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UK authorizes COVID-19 vaccine from Oxford and AstraZeneca

A general view outside AstraZeneca Millcourt center.
A general view outside AstraZeneca Millcourt center.Nathan Stirk/Photographer: Nathan Stirk/Getty

LONDON — Britain on Wednesday became the first country to give emergency authorization to the coronavirus vaccine developed by AstraZeneca and the University of Oxford, clearing the path for a cheap and easy-to-store shot that much of the world will rely on to help end the pandemic.

In a bold departure from prevailing strategies around the world, the British government also decided to begin giving as many people as possible a first dose of coronavirus vaccines, rather than holding back supplies for quick second shots, greatly expanding the number of people who will be inoculated.

That decision put Britain at the vanguard of a far-reaching and uncertain experiment in speeding up vaccinations, one that some scientists believe will curb the suffering wrought by a pandemic that has been killing hundreds of people each day in Britain and thousands more around the world.


Some participants in the clinical trial of the Oxford-AstraZeneca vaccine were given the two doses several months apart. British regulators said on Wednesday that the first dose of the vaccine had 70 percent efficacy in protecting against COVID-19 in the period between that shot taking effect and a second shot being administered, though those figures held for a limited subset of trial participants and have not been published.

Together, the two moves by Britain — authorizing the Oxford-AstraZeneca vaccine and lengthening the gap between doses — offered the clearest signal yet of how countries still in the grip of the virus might hasten the pace of vaccination programs.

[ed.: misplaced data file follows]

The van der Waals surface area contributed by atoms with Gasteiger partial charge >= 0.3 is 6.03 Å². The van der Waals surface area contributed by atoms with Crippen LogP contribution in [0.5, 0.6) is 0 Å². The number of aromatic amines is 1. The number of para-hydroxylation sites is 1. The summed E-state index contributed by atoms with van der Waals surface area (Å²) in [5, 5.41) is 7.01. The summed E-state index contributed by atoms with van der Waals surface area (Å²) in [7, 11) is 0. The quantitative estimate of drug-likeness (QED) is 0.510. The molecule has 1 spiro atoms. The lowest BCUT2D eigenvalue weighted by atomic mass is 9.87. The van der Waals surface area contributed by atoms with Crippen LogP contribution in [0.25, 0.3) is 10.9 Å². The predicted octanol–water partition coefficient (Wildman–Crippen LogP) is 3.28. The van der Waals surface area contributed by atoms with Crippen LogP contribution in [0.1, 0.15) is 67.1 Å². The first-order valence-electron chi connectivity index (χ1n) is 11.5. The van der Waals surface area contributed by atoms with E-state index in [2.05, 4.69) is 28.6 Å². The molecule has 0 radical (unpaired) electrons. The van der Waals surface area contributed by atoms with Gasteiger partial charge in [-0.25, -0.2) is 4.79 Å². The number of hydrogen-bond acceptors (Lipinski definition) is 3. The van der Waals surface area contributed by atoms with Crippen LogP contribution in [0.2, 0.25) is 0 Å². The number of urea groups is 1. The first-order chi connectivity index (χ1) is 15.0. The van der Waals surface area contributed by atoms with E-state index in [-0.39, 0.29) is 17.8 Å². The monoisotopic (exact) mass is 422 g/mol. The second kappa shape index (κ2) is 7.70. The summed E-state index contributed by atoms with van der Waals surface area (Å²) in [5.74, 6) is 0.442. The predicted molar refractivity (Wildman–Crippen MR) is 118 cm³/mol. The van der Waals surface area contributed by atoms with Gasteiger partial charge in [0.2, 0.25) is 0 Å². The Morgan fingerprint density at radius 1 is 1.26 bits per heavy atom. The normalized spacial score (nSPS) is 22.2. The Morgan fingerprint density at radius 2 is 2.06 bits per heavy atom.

The Oxford-AstraZeneca shot is poised to become the world’s dominant form of inoculation. At $3 to $4 a dose, it is a fraction of the cost of some other vaccines. It can be also shipped and stored in normal refrigerators for six months, rather than in the ultracold freezers required by vaccines from Pfizer-BioNTech and Moderna.


“This is very good news for the world — it makes a global approach to a global pandemic much easier,” said Stephen Evans, a professor of pharmacoepidemiology at the London School of Hygiene and Tropical Medicine. Of the decision to delay the second doses, he said, “In a pandemic, it will be better to get more people some level of protection than to have all of the people being vaccinated get full protection.”

Meanwhile, British Prime Minister Boris Johnson has imposed tighter restrictions on most of England, warning of “extremely tough” months ahead as his government races to roll out vaccines that can bring coronavirus under control.

Beginning Thursday, three-quarters of the population of England — 44.1 million people — will be in the top tier of lockdown measures as the new strain of the virus piles pressure on hospitals already stretched to capacity by the pandemic.

The return of students to schools after the holiday is also being delayed. Primary schools will stay closed for most children aged 5-11 across two-thirds of London, and in some areas around the capital. High school pupils across the country will be kept at home for a week longer than planned, the government said.

The measures come amid growing fears the National Health Service is at risk of being overwhelmed after the UK reported more than 50,000 new cases on Wednesday, with 981 daily deaths. The number of people hospitalized with coronavirus already exceeds the peak recorded during the first wave in the spring. A total of 72,548 people in the UK have died in the pandemic.


New York Times and Bloomberg News

Senior Swedish officials seen ignoring COVID guidelines